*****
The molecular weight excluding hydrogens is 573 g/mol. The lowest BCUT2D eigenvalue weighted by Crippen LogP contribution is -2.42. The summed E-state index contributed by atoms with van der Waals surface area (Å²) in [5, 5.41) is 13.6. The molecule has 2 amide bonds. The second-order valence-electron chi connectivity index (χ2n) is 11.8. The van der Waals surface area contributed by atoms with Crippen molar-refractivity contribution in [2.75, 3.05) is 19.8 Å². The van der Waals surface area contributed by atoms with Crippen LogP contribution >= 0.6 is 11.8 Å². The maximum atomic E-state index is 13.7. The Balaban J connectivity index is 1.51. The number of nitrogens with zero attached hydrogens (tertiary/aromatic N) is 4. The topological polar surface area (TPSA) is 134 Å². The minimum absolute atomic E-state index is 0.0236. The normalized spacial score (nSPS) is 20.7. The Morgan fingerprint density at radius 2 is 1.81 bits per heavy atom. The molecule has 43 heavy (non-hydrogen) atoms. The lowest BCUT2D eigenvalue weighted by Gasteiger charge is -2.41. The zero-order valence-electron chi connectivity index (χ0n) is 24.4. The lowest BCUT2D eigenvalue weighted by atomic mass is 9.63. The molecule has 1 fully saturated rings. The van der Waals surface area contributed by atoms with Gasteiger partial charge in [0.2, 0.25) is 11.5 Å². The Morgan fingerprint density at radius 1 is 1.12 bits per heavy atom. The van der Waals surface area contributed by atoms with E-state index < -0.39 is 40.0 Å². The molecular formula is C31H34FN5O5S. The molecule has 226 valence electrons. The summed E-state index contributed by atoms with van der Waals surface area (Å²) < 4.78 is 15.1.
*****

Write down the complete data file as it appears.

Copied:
The molecular weight excluding hydrogens is 573 g/mol. The lowest BCUT2D eigenvalue weighted by Crippen LogP contribution is -2.42. The summed E-state index contributed by atoms with van der Waals surface area (Å²) in [5, 5.41) is 13.6. The molecule has 2 amide bonds. The second-order valence-electron chi connectivity index (χ2n) is 11.8. The van der Waals surface area contributed by atoms with Crippen molar-refractivity contribution in [2.75, 3.05) is 19.8 Å². The van der Waals surface area contributed by atoms with Crippen LogP contribution >= 0.6 is 11.8 Å². The maximum atomic E-state index is 13.7. The Balaban J connectivity index is 1.51. The number of nitrogens with zero attached hydrogens (tertiary/aromatic N) is 4. The topological polar surface area (TPSA) is 134 Å². The minimum absolute atomic E-state index is 0.0236. The normalized spacial score (nSPS) is 20.7. The Morgan fingerprint density at radius 2 is 1.81 bits per heavy atom. The molecule has 43 heavy (non-hydrogen) atoms. The lowest BCUT2D eigenvalue weighted by Gasteiger charge is -2.41. The zero-order valence-electron chi connectivity index (χ0n) is 24.4. The lowest BCUT2D eigenvalue weighted by atomic mass is 9.63. The molecule has 1 fully saturated rings. The van der Waals surface area contributed by atoms with Gasteiger partial charge in [0.2, 0.25) is 11.5 Å². The Morgan fingerprint density at radius 1 is 1.12 bits per heavy atom. The van der Waals surface area contributed by atoms with E-state index < -0.39 is 40.0 Å². The molecular formula is C31H34FN5O5S. The molecule has 226 valence electrons. The summed E-state index contributed by atoms with van der Waals surface area (Å²) < 4.78 is 15.1.